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Rains to trigger delayed salmon spawn on many South Coast rivers

Salmon that have been waiting at the mouths of many rivers will start their journey upstream with this week's change in weather.
Spawning salmon that have been waiting for river levels to rise will soon be returning to many south coast rivers.

The rain that’s bringing relief to the parched South Coast starting this weekend will also trigger a delayed start to the annual migration of spawning salmon on many streams.

Luckily, fish are surprisingly resilient, say local stream keepers and biologists who work with fisheries.

“There’s quite a bit of flexibility in terms of when they spawn,” said Chuck Parken, area chief of stock assessment for the Fraser and Interior area with the Department of Fisheries and Oceans.

“Coho salmon can delay their spawning activity, all the way into late January, early February,” he said.

In many cases, if the creeks are too dry, “they’ll just stay out in the ocean” and wait until the rains arrive, Parken said. In other cases, the fish will spawn lower in the river system.

But the prolonged drought has also stressed many salmon runs more than usual, said Shawn Hollingsworth, president of the Seymour Salmonid Society.

That’s something to keep in mind as the rivers start to fill with fish again, he said. “We should be mindful of allowing our dogs to go into the creeks,” for instance, he said.

Chinook salmon tend to spawn on larger river systems like the Capilano, Squamish, Harrison and Chilliwack, said Parken. On both the Capilano and Seymour rivers, DFO requires Metro Vancouver to release minimum amounts of water into the river from upstream dams during periods of drought. The salmon are already in the rivers, said Parkyn.

Hatcheries operate on both the Seymour and Capilano rivers. A fish ladder operates on the Capilano.

On the Seymour, volunteers with the Salmonid Society and Metro Vancouver have also been successful in reintroducing wild runs of coho and steelhead on the river. They also worked to reopen the river and create new channels for spawning salmon after a massive rock slide in 2014 nearly ended the river's viability as fish habitat.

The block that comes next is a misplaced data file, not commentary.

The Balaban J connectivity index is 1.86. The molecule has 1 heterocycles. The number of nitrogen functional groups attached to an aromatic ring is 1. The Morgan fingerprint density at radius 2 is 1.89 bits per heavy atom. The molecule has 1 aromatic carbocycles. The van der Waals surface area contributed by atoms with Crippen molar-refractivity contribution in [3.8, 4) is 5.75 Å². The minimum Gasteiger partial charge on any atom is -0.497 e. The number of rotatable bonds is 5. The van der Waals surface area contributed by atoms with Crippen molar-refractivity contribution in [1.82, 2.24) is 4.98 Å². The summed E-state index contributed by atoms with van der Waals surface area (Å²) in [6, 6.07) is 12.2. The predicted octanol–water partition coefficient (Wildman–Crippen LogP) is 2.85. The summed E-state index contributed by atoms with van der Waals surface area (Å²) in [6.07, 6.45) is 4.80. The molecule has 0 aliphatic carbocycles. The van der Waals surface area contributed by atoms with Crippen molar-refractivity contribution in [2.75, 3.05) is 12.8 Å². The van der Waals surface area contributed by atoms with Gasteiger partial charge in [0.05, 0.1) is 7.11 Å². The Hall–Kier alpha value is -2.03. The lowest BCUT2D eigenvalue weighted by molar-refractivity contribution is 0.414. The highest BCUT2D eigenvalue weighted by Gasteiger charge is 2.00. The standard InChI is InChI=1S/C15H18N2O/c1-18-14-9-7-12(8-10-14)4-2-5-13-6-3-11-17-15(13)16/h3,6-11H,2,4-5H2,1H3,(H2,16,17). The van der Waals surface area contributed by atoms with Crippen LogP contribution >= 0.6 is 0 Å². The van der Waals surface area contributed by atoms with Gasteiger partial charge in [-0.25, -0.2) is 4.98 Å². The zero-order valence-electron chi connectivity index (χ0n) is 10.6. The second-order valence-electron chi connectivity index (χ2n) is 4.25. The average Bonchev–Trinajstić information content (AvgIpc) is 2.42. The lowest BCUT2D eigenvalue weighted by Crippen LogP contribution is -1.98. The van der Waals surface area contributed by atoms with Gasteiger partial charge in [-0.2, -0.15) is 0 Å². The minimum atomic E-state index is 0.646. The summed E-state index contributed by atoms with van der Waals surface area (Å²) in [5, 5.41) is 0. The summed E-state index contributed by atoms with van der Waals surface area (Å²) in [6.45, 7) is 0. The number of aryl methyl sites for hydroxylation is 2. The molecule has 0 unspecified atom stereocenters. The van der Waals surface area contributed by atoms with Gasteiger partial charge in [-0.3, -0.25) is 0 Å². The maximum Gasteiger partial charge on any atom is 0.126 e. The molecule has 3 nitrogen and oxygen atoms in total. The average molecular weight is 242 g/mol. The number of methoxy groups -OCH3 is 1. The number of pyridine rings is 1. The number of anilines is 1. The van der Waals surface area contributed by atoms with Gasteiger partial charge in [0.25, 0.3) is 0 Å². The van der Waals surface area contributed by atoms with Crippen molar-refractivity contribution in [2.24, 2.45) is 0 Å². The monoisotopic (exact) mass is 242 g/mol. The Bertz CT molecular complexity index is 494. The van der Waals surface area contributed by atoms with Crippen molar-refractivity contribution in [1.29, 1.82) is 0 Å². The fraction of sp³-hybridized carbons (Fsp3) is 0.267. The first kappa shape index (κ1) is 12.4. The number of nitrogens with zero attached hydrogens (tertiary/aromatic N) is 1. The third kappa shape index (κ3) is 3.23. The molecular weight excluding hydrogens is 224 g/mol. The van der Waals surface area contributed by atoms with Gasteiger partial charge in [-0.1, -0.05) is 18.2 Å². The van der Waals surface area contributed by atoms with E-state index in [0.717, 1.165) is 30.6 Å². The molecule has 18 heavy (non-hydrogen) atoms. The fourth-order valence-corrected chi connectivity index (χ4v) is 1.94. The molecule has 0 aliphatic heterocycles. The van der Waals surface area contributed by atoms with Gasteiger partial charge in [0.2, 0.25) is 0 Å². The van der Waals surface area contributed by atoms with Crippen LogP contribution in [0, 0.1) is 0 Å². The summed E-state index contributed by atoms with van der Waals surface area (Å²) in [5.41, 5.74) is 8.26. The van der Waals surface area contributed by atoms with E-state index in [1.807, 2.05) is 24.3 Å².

This summer, volunteers have been capturing salmon in the mouth of the Seymour and at the estuary near Maplewood Flats with a beach seine and moving them upstream for spawning, said Hollingsworth.

Chum and coho tend to spawn in smaller creeks, where it’s been very dry, said Parken.

Those salmon will have been waiting at the mouths of the creeks for the rains to come, he said.

Surprisingly, the salmon can wait out the rains for several months.

In drier years, “they’ll spawn lower down in the river system,” as well. It some cases, salmon will even divert to a nearby creek if dry conditions persist through to late November.

Fortunately, November is just the beginning of the usual run for chum salmon, said Parken.

When rains raise the river levels, starting this week, “we’ll see a big number of fish,” he said.

Some other salmon runs are facing more of a challenge, however.

One sockeye salmon run on Weaver Creek in the Harrison-Agassiz area relies on a spawning channel and currently water levels there are very low. “Hopefully they get some rain up in that area,” said Parkyn.

Other runs – like the Adams sockeye run on the Fraser River – have also been delayed as salmon wait for temperatures to cool on spawning grounds in the river.

Juvenile salmon in smaller creeks can also be stressed by prolonged drought, said Parken, as the young salmon are likely hatching into less-than-optimal food conditions.

In many of the smaller streams especially, “it can become very difficult for them,” he said.

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